And this is really what I'm talking about. When I say ignore exercises in favor of music, I mean select challenging passages in the music to use as etudes. This might be a scale passage in one hand, an arpeggio, two measures of double notes or an octave group. In so doing, we have a head start on a piece we really want to play. If you master Hanon, say, you have, well, an exercise that trained your hands to play that exercise. This will not necessarily transfer to a piece of music. 
     "With exercises," my correspondent states, " we can revel in the beauties of pure technique." We can do that in technical excerpts from music, too. If a student has a problem in a particular passage, that becomes an etude independent of the rest of the piece. Personally, I see no reason to ever play ugly; we should always be aware of the quality of sound and maybe even articulation and dynamics. That's not too much to think about in, say, a four-measure excerpt. I have the sinking feeling that many teachers run to the shelf to select a book of exercises because that seems easier than thinking about what technical help the student needs for a particular piece. 
     I can hear my teacher now: "Dear, you can play whatever you want as long as you play it correctly." Of course, if you know how to play your exercise correctly, then you don't need to play it.

Wednesday, September 11, 2019

Arthritis and the Piano, Repost

Here is a repost of one of the most popular posts:
     In a forum for pianists, a physical therapist remarked that one of her clients, a doctor, had
been advised to stop playing the piano because of painful arthritis. There ensued much discussion about whether or not piano playing causes, exacerbates or alleviates symptoms. My advice in these circumstances is—keeping in mind that I am not a medical doctor—first get a thorough evaluation from medical experts. After that, proceed gently using methods that do not interfere with the body’s natural design.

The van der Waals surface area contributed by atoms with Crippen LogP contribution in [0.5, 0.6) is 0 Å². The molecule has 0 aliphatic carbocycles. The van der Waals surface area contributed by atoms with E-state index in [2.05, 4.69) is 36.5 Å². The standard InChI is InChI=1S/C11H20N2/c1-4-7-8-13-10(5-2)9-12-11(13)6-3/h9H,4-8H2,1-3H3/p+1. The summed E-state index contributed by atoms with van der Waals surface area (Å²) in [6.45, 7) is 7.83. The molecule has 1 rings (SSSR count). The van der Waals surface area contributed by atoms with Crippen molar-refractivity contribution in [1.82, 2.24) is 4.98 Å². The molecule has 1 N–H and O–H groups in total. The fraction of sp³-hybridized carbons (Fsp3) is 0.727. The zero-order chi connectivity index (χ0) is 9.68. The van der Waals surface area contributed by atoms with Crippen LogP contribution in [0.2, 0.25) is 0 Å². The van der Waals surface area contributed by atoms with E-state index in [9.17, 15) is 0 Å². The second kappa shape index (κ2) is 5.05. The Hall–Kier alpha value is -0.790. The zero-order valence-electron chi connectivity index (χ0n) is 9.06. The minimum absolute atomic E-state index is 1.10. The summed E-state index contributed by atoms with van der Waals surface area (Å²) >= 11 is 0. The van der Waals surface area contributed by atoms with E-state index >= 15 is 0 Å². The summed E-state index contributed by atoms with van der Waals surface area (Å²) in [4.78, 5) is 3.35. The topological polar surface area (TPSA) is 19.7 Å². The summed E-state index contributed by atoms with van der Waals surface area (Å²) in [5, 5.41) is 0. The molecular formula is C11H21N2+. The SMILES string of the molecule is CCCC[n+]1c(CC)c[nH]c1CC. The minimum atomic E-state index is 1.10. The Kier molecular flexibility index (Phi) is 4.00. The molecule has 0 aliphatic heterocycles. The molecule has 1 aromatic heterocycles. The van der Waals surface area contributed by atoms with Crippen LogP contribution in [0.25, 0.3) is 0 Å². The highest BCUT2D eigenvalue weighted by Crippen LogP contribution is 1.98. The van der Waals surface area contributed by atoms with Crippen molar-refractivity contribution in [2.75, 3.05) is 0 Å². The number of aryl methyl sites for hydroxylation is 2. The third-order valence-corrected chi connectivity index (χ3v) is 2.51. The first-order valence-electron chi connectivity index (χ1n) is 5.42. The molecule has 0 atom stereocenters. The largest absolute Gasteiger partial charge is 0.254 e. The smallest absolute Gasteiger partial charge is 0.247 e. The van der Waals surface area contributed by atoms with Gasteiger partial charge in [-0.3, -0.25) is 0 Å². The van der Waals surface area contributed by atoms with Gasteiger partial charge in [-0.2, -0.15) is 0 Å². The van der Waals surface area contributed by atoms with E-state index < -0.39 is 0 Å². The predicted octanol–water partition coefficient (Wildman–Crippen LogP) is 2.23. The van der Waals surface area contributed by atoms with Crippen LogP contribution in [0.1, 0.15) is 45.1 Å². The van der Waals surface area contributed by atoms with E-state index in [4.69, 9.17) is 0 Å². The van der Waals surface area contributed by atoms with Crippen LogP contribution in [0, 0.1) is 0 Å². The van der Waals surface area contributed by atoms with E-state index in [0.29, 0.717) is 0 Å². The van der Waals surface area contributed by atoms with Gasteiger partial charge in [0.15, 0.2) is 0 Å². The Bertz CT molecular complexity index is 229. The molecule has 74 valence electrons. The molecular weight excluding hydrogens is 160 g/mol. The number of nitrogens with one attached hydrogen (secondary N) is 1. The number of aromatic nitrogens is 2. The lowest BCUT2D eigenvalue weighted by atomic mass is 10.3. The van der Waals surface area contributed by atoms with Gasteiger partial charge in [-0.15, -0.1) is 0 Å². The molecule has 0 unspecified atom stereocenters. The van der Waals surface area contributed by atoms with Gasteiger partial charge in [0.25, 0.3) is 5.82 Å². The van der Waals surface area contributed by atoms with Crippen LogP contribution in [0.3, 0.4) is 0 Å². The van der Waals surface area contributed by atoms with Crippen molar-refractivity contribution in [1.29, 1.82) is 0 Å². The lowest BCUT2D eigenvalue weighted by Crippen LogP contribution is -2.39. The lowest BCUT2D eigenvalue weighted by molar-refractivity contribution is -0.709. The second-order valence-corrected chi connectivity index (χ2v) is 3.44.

My response to the poster was: Your client should find a teacher who understands how the
playing mechanism works. In brief: The fingers do not act by lifting away from the hand, but rather operate as a connected unit with the hand and forearm, through a forearm rotation. This particular action is a natural, quick and easy one and has proven to be therapeutic. It's not possible to play the piano without it; trying to thwart it causes injury. There is a series of DVDs published by the Dorothy Taubman Institute that might be a good starting point. Avoid at all costs exercises by Czerny, Hanon and the others. They are at best a waste of time and at worst can create a misunderstanding of what is needed to play.
     One possible approach for this pianist would be to explore how the forearm works. She could try this: Lift the arm up from the elbow and notice the
hand is in a karate-chop position with the heel of your hand facing the keys. In order to play at all we have to turn (rotate) the forearm toward the thumb. When this movement is not understood, it is possible that unnecessary tension will exacerbate the arthritis symptoms. This rotation gets the forearm behind the finger that is playing and is the